In other news, I took receipt of an unexpected parcel during the week.  I knew who it was from (dear friends) but had no idea what they may have sent. It was pretty heavy and a bit bulky.

The grin was as wide as the grand canyon when I opened it - chock full of italic wood type!

It was dusty and dirty but beautiful.  I don't have any Italic wood type and it is about 5cm high and bit of a fun typeface.

So I washed it all in warm soapy water and scrubbed it with a brush - now it is shiny clean. I had fun circling it around the sink and kitchen bench in the studio

And there was also some bonus type in it - a different typeface but same size and italic as well, so it can be a capital letter or I could figure out a bunch of words that could be printed with what I have!

 I think I have the best friends...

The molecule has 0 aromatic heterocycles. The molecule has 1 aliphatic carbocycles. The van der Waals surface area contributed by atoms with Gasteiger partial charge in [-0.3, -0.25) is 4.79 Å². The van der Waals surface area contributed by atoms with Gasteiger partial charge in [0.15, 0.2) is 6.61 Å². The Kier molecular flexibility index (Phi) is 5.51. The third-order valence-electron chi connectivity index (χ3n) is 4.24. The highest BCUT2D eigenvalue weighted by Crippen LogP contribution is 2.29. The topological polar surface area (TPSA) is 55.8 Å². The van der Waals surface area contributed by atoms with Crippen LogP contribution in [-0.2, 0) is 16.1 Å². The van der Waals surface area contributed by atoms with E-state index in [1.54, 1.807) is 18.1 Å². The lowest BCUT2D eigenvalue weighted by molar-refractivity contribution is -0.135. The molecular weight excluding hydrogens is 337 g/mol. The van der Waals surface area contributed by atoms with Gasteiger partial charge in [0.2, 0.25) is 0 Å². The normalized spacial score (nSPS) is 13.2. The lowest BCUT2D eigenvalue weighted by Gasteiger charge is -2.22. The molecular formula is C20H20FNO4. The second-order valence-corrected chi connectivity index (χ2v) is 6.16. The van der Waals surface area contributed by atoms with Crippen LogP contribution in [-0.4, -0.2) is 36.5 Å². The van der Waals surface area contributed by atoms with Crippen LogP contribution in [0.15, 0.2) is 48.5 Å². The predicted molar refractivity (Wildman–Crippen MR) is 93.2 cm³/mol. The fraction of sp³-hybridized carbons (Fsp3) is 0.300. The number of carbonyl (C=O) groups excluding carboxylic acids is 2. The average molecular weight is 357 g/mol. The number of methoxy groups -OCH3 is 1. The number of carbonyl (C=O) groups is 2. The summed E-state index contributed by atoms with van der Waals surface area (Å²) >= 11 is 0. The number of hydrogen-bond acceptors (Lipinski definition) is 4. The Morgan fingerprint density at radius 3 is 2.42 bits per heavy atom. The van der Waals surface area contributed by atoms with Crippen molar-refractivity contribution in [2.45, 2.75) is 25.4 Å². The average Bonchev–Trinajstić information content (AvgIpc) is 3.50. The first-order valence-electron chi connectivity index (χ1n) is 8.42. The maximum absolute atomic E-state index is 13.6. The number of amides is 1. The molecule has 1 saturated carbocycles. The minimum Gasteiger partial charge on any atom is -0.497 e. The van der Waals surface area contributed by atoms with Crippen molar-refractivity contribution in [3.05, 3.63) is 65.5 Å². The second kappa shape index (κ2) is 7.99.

Thursday, January 23, 2020

Thursday Thoughts...

"Speak your mind, but be kind."

Truism, author unknown.

Today's Thursday Thoughts turn to the topic of 'life'.  I am not sure why this one grabbed me today, but it did.  It is on a yellow sticky note attached to my computer and I glance at it each and every day, reminding myself to be assertive yet kind.

I think many of us are hardwired or trained to restrain ourselves from saying what we think - whether as women we are socialised to be peacemakers and to not rock the boat; or generally speaking we may be shy or unsure of ourselves in certain situations.  Or perhaps we don't have much experience in voicing opinions and being heard.

Despite my feminist strength of character, I am oftentimes left not knowing how to say what I need to say.  Sadly when it does come out, it can sometimes sound a bit shouty, angry, het up, furious or some other form of less than pleasant rage.

And so I remind myself that I can say what I need to say, but I can also be aware of the other person or people.  I can speak my mind AND be kind.